Comparison of clinical outcomes between cervical disc arthroplasty and anterior cervical discectomy and fusion for the treatment of single-level cervical spondylosis: a 10-year follow-up study

Spine J. 2022 Dec 5;S1529-9430(22)01029-4. doi: 10.1016/j.spinee.2022.11.013. Online ahead of print.

Abstract

Background context: The theoretical advantage of cervical disc arthroplasty includes preserved motion at the cervical level, which may reduce degeneration of the adjacent segments. The long-term follow-up results are still controversial.

Purpose: The present study aimed to retrospectively study the long-term efficacy and complications of cervical disc arthroplasty using a single commercially-available device in a single center.

Study design: This was a propensity-score matched cohort study.

Patient sample: This study enrolled 148 single-level cervical degenerative disease patients from January 2009 to March 2012. After 1:1 propensity score matching, 39 patients remained in the ACDF or ACDR groups.

Outcome measures: The outcome measures were neurological functions (Neck Disability Index (NDI) and Japan Orthopedic Association (JOA) scores), radiographic evaluations (cervical curvature, operative segment range of motion, degenerative condition of adjacent segments, heterotopic ossification (HO) of the surgical segment), and complications.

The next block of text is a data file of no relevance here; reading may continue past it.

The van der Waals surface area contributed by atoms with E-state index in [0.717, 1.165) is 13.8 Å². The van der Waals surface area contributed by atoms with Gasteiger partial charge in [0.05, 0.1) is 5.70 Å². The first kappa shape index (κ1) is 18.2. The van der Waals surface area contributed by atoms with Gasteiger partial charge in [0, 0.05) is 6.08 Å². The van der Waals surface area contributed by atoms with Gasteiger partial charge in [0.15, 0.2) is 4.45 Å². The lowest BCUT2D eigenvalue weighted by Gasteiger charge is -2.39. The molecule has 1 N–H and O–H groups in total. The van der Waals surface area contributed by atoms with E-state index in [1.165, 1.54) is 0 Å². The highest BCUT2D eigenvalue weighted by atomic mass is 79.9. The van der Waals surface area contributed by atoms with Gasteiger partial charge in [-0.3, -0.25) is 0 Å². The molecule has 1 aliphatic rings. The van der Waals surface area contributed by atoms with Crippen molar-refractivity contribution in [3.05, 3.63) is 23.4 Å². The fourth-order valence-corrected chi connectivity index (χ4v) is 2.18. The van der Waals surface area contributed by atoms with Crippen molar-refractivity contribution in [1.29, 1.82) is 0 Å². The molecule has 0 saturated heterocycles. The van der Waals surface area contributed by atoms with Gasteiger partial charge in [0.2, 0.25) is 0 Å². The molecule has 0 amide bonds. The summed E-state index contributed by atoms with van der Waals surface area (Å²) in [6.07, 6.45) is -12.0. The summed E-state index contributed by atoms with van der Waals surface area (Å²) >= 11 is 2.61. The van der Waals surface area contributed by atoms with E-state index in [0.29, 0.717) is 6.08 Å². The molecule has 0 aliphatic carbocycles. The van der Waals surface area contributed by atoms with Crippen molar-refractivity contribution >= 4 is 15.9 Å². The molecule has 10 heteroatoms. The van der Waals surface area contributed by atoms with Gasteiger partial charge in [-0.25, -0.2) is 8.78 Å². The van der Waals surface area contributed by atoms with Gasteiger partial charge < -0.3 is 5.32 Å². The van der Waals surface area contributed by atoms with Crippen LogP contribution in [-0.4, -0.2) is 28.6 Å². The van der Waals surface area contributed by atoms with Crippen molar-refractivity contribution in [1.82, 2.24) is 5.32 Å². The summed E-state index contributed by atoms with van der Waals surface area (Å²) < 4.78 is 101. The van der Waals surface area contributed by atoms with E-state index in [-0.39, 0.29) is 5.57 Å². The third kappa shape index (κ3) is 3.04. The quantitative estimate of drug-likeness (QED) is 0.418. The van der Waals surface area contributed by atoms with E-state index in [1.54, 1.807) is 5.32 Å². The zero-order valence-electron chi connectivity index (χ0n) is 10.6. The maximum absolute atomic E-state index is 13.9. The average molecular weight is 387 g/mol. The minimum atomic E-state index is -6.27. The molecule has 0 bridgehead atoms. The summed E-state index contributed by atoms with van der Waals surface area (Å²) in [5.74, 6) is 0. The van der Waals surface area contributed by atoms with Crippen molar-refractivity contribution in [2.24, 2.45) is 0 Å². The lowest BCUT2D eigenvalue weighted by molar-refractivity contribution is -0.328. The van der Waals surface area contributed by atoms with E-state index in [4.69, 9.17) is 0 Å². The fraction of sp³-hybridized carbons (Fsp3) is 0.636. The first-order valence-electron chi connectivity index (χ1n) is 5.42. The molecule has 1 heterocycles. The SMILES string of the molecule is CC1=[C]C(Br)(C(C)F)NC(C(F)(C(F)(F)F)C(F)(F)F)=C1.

Methods: NDI and JOA scores were used to evaluate patient neurological functions. Cervical curvature (C2-C7 Cobb angle) and operative segment range of motion (ROM) were compared between the two groups. Grading criteria for osteophyte formation were used to evaluate the degenerative condition of adjacent segments. HO after ACDR was graded according to the McAfee grading method.

Results: The average follow-up time was 119.3 ±17.2 months. Satisfactory improvements in neurological function were obtained for both the ACDR and ACDF groups. There were no significant differences in VAS or NDI scores between the two groups. In the ACDR group, the ROM of the operative segment increased from 6.7 ±4.3° before the operation to 8.9 ±3.5° on the second day after the operation (p<.001). The ROM of the operative segment was 8.1 ±4.0° at the 1-year follow-up, 7.2 ±3.6° at the 2-year follow-up, 5.7 ±4.5° at the 5-year follow-up and 4.3 ±3.9° at the last follow-up. ASD was more likely to develop in the caudal adjacent segments and progressed with the follow-up time. At the last follow-up, HO was present in 27 patients (69.23%), while high-grade HO (McAfee scores III and IV) was detected in 6 patients (15.38%).

Conclusions: Through nearly 10 years of follow-up, ACDR was as effective as ACDF for treating single-level degenerative cervical disc disease. However, HO and the role of ACDR in the protection of ASD remains to be further observed and followed up.

Keywords: 10-year follow-up; Anterior cervical discectomy and fusion; Cervical disc arthroplasty; Clinical outcomes; Propensity-score match; Single-level cervical spondylosis.